Attempting to engage in psychological analysis and/or treatment of an Afrikan individual without studying, understanding, and considering the Eurocentric sociological context that structures the life of that individual is a neocolonialist act. In sum, any meaningful psychology concerning Afrikan people must by definition be a social psychology.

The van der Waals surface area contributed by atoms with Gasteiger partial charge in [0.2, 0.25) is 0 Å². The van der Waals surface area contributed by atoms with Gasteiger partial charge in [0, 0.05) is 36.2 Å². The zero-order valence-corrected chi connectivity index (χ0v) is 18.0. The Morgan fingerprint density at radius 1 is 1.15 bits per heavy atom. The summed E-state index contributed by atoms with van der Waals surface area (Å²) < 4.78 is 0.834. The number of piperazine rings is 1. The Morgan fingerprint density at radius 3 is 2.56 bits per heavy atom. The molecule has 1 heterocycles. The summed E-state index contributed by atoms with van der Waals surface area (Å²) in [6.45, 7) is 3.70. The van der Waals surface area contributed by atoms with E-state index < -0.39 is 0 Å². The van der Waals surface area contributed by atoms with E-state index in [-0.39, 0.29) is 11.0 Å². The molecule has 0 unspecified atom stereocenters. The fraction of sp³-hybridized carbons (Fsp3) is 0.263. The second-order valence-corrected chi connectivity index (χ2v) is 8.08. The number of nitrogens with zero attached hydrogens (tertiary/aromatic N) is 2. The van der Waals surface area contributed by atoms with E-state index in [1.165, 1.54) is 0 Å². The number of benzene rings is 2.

Eurocentric psychology centers itself on the “self” meaning most often the autonomous individual and his or her ego, and id, personality and character. In the Afrikan context there are two problems with such reasoning. First, that Afrikans conceive of the self as in fact the product of a collective process involving parents, community, elders, ancestors, children, and of course, material circumstances. I AM BECAUSE WE are and vice versa. Therefore any analysis of the “self” or any dimension of the “self” in the Afrikan context must be a social analysis. Given that fact and the reality of global Eurocentric oppression of Afrikaneity, including Afrikan people, any such analysis must also, in considering said circumstances consider that those circumstances, (like the legacy of enslavement, the legacy of segregation, impoverishment, white supremacy, etc.. ) are ALSO themselves SOCIAL and not individual phenomena. Consequently any meaningful psychology for Afrikan people individual or collective, must be social in character and in methodology as well as in conclusions and in recommendations for treatment and therapy. As the old Afrikan joke goes, when an Afrikan comes in and the diagnosis is paranoia or a sense that “everyone is out to get me”, it is probably most likely because everyone or at least the systemic structure IS out to get them, showing evidence, not of the onset of some personal or individual psychosis, but rather of intelligence and a natural prohibitive response to danger that in itself is also SOCIALLY experienced by the people.